University of Michigan Expands Autonomous Driving Research

By | March 25, 2014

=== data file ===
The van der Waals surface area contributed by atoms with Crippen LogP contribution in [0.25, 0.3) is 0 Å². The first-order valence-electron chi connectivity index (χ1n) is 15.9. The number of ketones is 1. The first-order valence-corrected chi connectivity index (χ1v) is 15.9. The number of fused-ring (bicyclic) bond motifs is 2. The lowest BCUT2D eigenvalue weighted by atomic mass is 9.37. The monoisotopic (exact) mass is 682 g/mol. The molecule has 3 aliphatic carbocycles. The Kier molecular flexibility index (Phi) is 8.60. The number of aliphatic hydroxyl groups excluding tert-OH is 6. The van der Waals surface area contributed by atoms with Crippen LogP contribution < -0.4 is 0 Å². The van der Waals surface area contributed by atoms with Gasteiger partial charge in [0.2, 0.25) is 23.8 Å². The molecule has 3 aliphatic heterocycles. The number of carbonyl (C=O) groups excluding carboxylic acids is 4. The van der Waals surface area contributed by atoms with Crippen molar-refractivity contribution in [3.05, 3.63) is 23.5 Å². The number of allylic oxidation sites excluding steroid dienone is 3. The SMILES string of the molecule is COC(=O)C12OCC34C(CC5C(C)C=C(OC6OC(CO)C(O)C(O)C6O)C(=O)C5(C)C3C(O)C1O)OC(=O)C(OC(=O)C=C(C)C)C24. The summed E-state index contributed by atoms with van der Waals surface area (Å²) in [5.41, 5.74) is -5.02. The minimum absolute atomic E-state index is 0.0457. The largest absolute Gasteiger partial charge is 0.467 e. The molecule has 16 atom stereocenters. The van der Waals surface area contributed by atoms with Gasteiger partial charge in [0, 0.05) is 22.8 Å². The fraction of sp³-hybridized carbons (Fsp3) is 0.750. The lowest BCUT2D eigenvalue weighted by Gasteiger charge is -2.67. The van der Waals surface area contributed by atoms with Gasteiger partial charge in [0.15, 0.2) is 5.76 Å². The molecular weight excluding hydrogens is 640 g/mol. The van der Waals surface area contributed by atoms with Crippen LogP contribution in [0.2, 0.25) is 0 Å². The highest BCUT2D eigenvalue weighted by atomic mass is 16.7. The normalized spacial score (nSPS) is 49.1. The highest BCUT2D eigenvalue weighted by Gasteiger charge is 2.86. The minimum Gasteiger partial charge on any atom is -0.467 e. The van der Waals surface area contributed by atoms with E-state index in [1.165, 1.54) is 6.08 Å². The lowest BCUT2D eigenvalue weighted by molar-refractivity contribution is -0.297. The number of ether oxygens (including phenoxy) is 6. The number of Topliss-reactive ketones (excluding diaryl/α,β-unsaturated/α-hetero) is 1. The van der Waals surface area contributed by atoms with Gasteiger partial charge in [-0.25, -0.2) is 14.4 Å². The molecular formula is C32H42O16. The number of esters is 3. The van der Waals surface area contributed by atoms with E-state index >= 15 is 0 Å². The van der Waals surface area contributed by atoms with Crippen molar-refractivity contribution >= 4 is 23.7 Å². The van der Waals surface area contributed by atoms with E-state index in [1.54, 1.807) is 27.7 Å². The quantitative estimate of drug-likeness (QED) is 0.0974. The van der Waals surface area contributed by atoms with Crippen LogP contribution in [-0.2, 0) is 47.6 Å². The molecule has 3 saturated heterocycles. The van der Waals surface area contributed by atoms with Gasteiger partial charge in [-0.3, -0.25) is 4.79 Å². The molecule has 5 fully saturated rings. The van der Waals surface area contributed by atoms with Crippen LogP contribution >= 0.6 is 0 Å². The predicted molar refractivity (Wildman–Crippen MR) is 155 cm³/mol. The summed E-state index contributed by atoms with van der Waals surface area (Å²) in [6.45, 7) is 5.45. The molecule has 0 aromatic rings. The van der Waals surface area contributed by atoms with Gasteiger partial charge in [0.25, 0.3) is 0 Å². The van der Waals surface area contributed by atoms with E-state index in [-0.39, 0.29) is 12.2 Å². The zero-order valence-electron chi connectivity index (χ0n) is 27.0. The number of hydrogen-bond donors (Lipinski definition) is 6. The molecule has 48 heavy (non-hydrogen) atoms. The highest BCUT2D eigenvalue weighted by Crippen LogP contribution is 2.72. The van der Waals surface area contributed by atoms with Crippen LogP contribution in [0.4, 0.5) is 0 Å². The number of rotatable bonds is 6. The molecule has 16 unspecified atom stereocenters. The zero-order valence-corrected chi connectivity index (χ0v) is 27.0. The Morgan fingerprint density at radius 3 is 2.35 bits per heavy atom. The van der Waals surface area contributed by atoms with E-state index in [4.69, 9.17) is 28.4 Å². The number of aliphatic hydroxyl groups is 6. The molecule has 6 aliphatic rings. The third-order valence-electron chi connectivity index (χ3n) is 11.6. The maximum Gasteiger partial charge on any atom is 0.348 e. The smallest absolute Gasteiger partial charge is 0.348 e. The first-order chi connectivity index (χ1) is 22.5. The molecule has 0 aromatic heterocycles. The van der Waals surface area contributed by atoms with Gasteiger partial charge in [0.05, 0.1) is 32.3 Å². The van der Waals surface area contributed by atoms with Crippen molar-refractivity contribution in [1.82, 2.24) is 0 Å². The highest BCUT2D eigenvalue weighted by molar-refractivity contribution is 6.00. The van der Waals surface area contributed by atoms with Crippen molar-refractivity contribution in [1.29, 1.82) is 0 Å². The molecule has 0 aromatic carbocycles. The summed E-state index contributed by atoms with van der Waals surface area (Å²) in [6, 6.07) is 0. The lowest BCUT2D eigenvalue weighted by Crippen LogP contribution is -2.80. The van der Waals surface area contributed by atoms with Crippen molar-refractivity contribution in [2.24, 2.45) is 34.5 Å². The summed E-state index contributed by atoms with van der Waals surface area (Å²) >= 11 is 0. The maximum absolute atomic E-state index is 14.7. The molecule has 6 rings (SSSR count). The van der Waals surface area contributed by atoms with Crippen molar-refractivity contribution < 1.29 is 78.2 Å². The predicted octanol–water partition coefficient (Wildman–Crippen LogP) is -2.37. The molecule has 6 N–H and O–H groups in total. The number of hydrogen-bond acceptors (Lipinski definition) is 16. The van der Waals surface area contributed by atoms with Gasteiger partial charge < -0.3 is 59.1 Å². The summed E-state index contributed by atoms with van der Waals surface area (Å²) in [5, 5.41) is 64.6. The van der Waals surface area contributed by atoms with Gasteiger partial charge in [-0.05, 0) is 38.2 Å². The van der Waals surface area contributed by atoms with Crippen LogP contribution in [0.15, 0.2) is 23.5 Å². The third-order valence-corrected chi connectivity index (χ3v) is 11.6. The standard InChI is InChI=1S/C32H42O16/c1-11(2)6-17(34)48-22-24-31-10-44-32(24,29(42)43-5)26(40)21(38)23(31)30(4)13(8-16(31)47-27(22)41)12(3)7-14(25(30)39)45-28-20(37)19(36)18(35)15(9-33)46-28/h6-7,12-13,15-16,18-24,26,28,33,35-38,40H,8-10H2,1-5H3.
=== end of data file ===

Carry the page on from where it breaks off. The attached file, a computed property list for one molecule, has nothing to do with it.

We can't go a week before hearing something about autonomous driving research. In the latest news, the University of Michigan, which has been conducting its own tests on the new technology, announced that it has been given the green light to build a test track for its fleet of automated vehicles. The design was recently cleared by the Board of Regents, which will simulate an urban environment for more thorough testing. This new element has become necessary in the joint project with the industry and government to develop and implement advanced automated vehicles for not only moving people, but also freights on southern Michigan streets by 2021. Peter Sweatman, director of the U-M Mobility Transformation Center and leader of the initiative, said in a recent statement, "Connected and automated vehicles hold great promise for safety improvements, better traffic movement, emissions reduction, energy conservation, and maximized transportation accessibility." The facility will cost roughly $6.5 million to build, and construction should be completed by fall this year, if everything goes smoothly. Along with the new facility, the fleet of autonomous vehicles will expand to 9,000 vehicles, in hopes of deploying an advanced system of 2,000 connected and automated vehicles in Ann Arbor, Mich. S. Jack Hu, interim vice president for research at the University, said that the new facility and testing area will "help position U-M and the region as a whole as a global center for innovation for this emerging technology." Source: University of Michigan